# Those who like H. Vishwanath will see it as an attempt to prevent him from telling the truth. Those who dislike him will see it as a pre-poll stunt; just what the doctor ordered to boot him out of the Congress.

# Those who like the rich and powerful will see it as an attempt to tar brush them as being weak in the loins. Those dislike them will see it as a sign of how trophy wives and girlfriends have become an accepted norm.

# Those who like freedom of speech will see it as proof of how intolerant we are becoming as a nation. Those who dislike others using their freedom will say this is what happens if there is too much freedom.

In a way, each of those points of view, and possibly many more, are correct. But here’s a contrarian view worth pondering: is it just possible that the much reviled Janata Dal (Secular) is more tolerant of scrutiny and criticism than the much revered Indian National Congress?


To understand the irony, compare the reaction to the Krishna-Saroja Devi “romance” being made public with the reaction to the dalliance of H.D. Kumaraswamy with movie star Radhika being made public.

H. Vishwanath says he himself had the conversation with Krishna four years ago. Krishna’s wife Prema, and his brother S.M. Shankar, have both confirmed that there was talk of a marriage proposal for Krishna with Saroja Devi 55 years ago. Saroja Devi herself does not deny the affair. And Krishna has threatened to sue Mid-Day for the morphed photograph not the story.

In other words, there is more than a grain of truth to the story.

Yet, Congressmen owing allegiance to Krishna go on the offensive, without reading the book, without understanding the context, without verifying its veracity, and stall its release. Why is it so difficult to swallow a grain of truth for Krishna’s henchmen like D.K. Shiva Kumar and D. Made Gowda, when the chief players in the drama, Krishna included, are comfortable with it?

And this in a party that makes no effort to Pandit Jawaharlal Nehru‘s dalliance with Edwina Mountbatten.

On the other hand, look at l’affaire Kumaraswamy-Radhika.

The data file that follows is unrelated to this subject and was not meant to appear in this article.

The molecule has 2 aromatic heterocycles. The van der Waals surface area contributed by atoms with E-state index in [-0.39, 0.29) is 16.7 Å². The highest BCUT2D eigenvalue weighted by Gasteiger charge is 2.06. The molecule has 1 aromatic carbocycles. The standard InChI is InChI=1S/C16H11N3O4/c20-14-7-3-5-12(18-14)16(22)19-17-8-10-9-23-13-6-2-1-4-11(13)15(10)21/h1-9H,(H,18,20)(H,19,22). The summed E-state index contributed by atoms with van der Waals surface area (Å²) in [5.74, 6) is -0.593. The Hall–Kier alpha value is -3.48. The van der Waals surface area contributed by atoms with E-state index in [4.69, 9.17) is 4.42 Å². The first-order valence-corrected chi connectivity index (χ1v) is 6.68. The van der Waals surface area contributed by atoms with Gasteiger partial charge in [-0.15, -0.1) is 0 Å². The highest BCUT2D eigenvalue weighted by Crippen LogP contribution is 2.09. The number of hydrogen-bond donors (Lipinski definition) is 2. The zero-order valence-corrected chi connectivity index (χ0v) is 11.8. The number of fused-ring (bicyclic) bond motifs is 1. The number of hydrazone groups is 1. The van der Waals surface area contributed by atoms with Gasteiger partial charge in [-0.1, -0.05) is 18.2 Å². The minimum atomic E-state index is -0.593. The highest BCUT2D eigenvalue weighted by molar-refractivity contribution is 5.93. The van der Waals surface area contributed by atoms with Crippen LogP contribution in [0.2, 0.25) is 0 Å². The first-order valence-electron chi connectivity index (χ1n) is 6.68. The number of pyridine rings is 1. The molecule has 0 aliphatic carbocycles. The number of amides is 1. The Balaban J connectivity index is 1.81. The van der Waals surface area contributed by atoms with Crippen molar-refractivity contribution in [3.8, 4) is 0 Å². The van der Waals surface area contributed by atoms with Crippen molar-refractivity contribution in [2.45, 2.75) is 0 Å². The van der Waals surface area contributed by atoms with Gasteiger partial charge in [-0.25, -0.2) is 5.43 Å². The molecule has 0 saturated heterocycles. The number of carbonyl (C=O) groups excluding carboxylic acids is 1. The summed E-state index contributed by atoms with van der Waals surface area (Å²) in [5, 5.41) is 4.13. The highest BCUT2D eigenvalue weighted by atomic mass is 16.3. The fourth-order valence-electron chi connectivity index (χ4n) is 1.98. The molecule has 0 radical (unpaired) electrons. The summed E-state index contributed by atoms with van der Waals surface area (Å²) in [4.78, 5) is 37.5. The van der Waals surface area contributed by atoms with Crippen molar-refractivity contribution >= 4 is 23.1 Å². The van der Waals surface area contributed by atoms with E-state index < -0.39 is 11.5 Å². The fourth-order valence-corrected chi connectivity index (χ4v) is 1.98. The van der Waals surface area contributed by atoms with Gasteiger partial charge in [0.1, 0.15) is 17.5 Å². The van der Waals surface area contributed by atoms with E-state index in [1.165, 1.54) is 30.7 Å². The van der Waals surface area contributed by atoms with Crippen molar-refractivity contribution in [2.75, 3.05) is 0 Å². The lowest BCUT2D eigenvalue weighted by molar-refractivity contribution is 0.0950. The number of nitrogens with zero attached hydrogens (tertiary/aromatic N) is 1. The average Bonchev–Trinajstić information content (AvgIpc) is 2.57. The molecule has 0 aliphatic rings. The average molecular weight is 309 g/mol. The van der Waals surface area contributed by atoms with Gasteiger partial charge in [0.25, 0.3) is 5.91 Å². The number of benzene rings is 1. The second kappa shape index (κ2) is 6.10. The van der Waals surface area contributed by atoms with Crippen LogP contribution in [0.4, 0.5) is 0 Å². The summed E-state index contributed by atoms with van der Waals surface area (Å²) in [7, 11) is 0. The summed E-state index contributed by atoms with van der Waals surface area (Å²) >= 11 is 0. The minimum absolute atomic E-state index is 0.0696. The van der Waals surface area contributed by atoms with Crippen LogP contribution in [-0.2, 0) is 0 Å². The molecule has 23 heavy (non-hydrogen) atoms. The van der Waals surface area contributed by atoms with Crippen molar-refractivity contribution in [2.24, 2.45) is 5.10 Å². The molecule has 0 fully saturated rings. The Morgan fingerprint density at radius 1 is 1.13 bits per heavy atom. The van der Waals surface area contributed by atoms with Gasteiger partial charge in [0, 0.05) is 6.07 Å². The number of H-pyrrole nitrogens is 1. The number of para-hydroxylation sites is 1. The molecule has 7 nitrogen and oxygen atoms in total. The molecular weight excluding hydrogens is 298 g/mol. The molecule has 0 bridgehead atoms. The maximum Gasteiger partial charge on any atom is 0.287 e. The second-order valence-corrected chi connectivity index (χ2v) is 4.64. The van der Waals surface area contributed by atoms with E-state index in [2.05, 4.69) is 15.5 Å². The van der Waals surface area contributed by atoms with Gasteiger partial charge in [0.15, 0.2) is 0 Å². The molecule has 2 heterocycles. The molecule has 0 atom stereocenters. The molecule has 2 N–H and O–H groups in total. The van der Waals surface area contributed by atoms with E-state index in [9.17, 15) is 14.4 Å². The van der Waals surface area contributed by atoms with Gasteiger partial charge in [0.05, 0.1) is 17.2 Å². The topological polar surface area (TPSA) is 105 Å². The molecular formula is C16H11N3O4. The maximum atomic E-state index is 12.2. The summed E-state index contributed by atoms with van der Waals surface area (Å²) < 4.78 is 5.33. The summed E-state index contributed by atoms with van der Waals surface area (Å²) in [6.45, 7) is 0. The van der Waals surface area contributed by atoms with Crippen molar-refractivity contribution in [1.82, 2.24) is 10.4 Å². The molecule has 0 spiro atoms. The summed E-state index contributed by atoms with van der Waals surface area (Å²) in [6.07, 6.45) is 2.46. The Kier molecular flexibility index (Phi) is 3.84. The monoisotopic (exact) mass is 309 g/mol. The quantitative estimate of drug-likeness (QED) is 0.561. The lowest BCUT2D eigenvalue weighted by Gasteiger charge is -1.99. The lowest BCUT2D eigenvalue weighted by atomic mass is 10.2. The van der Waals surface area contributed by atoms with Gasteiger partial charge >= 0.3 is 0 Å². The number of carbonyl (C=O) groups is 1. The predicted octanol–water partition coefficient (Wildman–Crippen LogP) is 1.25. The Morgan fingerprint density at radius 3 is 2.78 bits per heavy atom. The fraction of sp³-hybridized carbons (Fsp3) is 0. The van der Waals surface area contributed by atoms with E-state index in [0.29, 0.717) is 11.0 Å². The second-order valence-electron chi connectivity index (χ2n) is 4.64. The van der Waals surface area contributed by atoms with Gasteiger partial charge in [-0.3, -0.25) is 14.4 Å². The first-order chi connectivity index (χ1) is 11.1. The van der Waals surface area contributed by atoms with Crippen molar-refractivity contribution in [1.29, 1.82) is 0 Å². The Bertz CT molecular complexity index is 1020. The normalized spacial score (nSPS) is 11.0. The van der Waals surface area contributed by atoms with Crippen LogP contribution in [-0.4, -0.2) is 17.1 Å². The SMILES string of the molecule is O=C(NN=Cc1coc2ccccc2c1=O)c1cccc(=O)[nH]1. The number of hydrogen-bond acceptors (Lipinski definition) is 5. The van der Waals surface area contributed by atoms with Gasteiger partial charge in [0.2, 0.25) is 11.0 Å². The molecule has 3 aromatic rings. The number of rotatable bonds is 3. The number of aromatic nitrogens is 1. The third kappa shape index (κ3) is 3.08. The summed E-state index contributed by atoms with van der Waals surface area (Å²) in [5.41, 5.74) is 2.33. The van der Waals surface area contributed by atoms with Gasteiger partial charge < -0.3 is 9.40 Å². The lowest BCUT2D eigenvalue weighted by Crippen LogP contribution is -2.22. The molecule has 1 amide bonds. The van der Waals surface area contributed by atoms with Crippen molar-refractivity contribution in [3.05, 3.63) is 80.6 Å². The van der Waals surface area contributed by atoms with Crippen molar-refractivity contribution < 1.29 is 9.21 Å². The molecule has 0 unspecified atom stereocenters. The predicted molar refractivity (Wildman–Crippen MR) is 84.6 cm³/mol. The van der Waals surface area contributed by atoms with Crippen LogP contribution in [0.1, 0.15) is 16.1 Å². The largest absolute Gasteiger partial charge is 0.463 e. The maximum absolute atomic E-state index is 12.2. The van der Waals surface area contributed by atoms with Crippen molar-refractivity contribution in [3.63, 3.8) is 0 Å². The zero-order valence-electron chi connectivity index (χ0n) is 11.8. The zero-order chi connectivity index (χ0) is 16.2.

Kumaraswamy, at 48, is a full 28 years younger than Krishna. Unlike Krishna, HDK’s political future is ahead of him. For the better part of the last two years and more, there has been all manner of speculation in the Kannada weekly tabloids of his proximity to Radhika, the daughter of a Mangalore kabab-maker who acted in a few Kannada and Tamil films.

Did HDK buy her a house worth Rs 12 crore in Dollar Colony? Was he “relaxing” in the house, as chief minister, just before it was raided by income-tax men? Did he frequent her father’s house in Katriguppe? Did she get the Chamuni Hill temple manager transferred using her political connections? Did he make a midnight trip to a Mangalore hospital to call on her? Was she pregnant then? Has she given birth to a son in London?

These and other unsubstantiated tidbits have been merrily been thrown by a salivating media, including churumuri, even though Kumaraswamy has much more to lose by the negative publicity than Krishna. Yet, there has been no frenzied reaction from HDK or his JDS supporters. No blocking of roads, no throwing of flower pots, no manhandling.

What little protest has come has come via a series of defamation case filed by supporters of former prime minister H.D. Deve Gowda at the film “Mukhya Mantri I love you‘ being made by Hi! Bangalore editor Ravi Belagere. There was a dharna at the offices of the tabloid, but none of the vandalism and hooliganism of the Congress.

What does it mean?

That Krishna’s supporters are more careful at guarding his image and perception than HDK’s? That HDK has given up hope of being chief minister again and doesn’t care about voters seeing him as being bigamous? That, for all their rough and tough ways, the JDS men are more open, democratic and tolerant?

Or is this a “class” thing?

Here’s an even bigger irony: Congressmen aren’t overly concerned about their leaders being held guilty of taking part in massacres and killings and riots; they are not bothered about their leaders charged of corruption, of hobnobbing with the underworld, of taking cash from counterfeiters.

But somehow, a very normal, natural romance with a member of the opposite sex, one which both parties grudgingly admit, even if it was 55 years ago, gets them all hot under the collar. Why?

Photograph: Karnataka Photo News

An old flame ignites the media’s insensitivity

29 January 2008

The release of former Congress minister H. Vishwanath‘s autobiography Halli hakkiya haadu (The song of the village bird) was thwarted by supporters of S.M. Krishna in Mysore yesterday who took objection to the author resurrecting in the public consciousness a half-century-old story of the former chief minister’s soft corner for yesteryear actress, B. Saroja Devi.